"The sequence of the Prophets is Joshua, Judges, Samuel, Kings, Jeremiah, Ezekiel, Isaiah, the 12 [minor] prophets that of the Hagiographa is Ruth, Psalms, Job, Proverbs, Ecclesiastes, Song of Solomon, Lamentations, Daniel, Esther, Ezra, Chronicles. Who wrote the books? Moses wrote his book, the section of Balaam and Job Joshua wrote his book, and the last eight verses of the Torah Samuel wrote his book, Judges, and Ruth David wrote the Psalms, by the hand of the ten Ancients namely, through Adam (Psalms 139:16 , perhaps also xcii.), through Melchizedek, Psalm 110 : through Abraham, Psalm 89 ( explained to = Abraham) through Moses, Psalm 90 -c. through Heman, Psalm 88 through Jeduthun, Psalm 62 perhaps lxxvii. through Asaph, Psalm 50 , lxxiii.-lxxxiii. and through the three sons of Korah, Psalm 42 xlix., lxxviii., lxxxiv., lxxxv., lxxxviii. [The question whether Solomon should be included among the Psalmists is discussed in Tosafot 15a.] Jeremiah wrote his book, the Book of Kings, and Lamentations King Hezekiah, and his council that survived him, wrote Isaiah, Proverbs, Song of Solomon, and Ecclesiastes the men of the Great Synagogues wrote Ezekiel, the Twelve Prophets, Daniel, and Esther Ezra wrote his book and the genealogy of Chronicles down to himself."
From the fact that in this account of the authors Moses is mentioned as the author of the Torah, it may be inferred that in the collection from which the Baraita is cited the sequence also of the five books of the Torah was probably given. But it is also possible that the Pentateuch, from its liturgical use in the synagogue, was so familiar as to be regarded almost as a single book, of the separate parts of which no enumeration was necessary.

The most striking sequence in this passage is that of the Prophets, given as Jeremiah, Ezekiel, and Isaiah, a sequence commented on in the Talmud. There it is explained that this is because the Book of Kings ends with destruction, Jeremiah begins and closes with destruction, Ezekiel begins with destruction and ends with consolation, while all of Isaiah consists of consolation. Thus, destruction appropriately follows upon destruction, and consolation upon consolation. The artificiality of this interpretation needs no explanation but it must be remarked that such sequence is not chronological. The clearest explanation is that of Strack, who claims that the Baraita evidently arranged the prophetical books according to their size, a principle apparently followed also in the arrangement of the Mishnah treatises. According to their length, Jeremiah, Ezekiel, Isaiah, and the twelve Prophets stand to one another in the ratio of 41,36,32, and 30. The same principle is apparent in the sequence of the older Hagiographa, where the insertion of Job between the Psalms and Proverbs (the works of father, David, and son, Solomon) is particularly noticeable. Since the Baraita regarded Moses as the author of Job, this book might quite appropriately have been placed at the head of the Hagiographa, as was indeed recommended by the Talmud. Now, according to their lengths, the Psalms (with Ruth), Job, and Proverbs stand to one another in the ratio of 39,15, and 13 and Job, therefore, follows Psalms. The sequence of the three Solomonic books, wherein the placing of Ecclesiastes before the Song of Solomon is especially remarkable, illustrates the same principle of arrangement, the largest being placed first.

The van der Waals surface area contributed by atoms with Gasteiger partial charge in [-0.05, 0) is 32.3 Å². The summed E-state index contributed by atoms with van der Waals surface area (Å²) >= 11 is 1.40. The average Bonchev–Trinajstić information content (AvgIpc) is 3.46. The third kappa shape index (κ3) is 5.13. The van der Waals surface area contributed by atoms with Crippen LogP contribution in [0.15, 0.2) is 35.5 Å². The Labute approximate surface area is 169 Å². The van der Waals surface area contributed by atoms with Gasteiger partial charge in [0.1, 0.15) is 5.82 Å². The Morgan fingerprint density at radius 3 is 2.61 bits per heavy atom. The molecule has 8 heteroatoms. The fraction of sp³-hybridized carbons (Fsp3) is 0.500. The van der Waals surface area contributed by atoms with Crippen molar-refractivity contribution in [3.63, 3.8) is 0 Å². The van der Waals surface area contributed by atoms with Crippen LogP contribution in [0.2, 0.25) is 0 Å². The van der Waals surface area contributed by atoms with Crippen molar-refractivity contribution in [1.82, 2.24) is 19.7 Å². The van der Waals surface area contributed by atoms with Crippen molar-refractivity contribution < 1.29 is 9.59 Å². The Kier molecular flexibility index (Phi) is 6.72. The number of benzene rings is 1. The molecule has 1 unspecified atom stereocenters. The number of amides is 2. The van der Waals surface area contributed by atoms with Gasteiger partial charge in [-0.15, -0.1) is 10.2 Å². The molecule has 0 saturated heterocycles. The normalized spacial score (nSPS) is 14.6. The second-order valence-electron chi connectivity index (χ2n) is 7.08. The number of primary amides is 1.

The Earlier Prophets.
The author of Ecclesiasticus (Sirach) has the chronological order of the modern Bible: Isaiah, Jeremiah, Ezekiel, and the twelve (Minor) Prophets (see Ecclus. [Sirach] 48:22 49:6,8). Since the Baraita does not enumerate the books according to the succession of their origin and their age (even within the divisions of Prophets and Hagiographa), it must have considered only the order of Biblical writings so far as they belonged to the same section and were therefore to be written in one roll. Since (as is apparent from B. B. 13) the question which books were permitted to be included in one roll, or whether each book had to be written separately in one roll, was much discussed in the second century, the above-mentioned Baraita, which was also current in Palestine (see Yer. Talmud, Soṭ ah v., end), may well be assigned to the second century and there is no justification for considering it of older date. But this much is surely ascertainable from this Baraita, that the first half of the prophetical canon (Joshua-Kings) had a fixed sequence dating from preceding times, and concerning which there was no doubt. That is to say, these four books follow one another and, continuing the story of the Pentateuch, form a consecutive narrative of Jewish history. This is seen from 2Maccabees 2:13 , where, in mentioning the books "concerning the Kings and Prophets," the prophetical canon is divided into two parts. In post-Talmudic times, also, there is no variation in relation to the sequence of Joshua, Judges, Samuel, and Kings while the order of the Greater Prophets is irregular, the only uniformity preserved being in placing the Minor Prophets invariably at the end. Most of the manuscripts (including the St. Petersburg codices, which, dating from the years 916,1009, are the oldest known), and the oldest five editions, have the generally adopted chronological order, Isaiah, Jeremiah, and Ezekiel three manuscripts agree with the Talmud, while two have the following peculiar order, Jeremiah, Isaiah, and Ezekiel (Ginsburg, l.c. p. 6).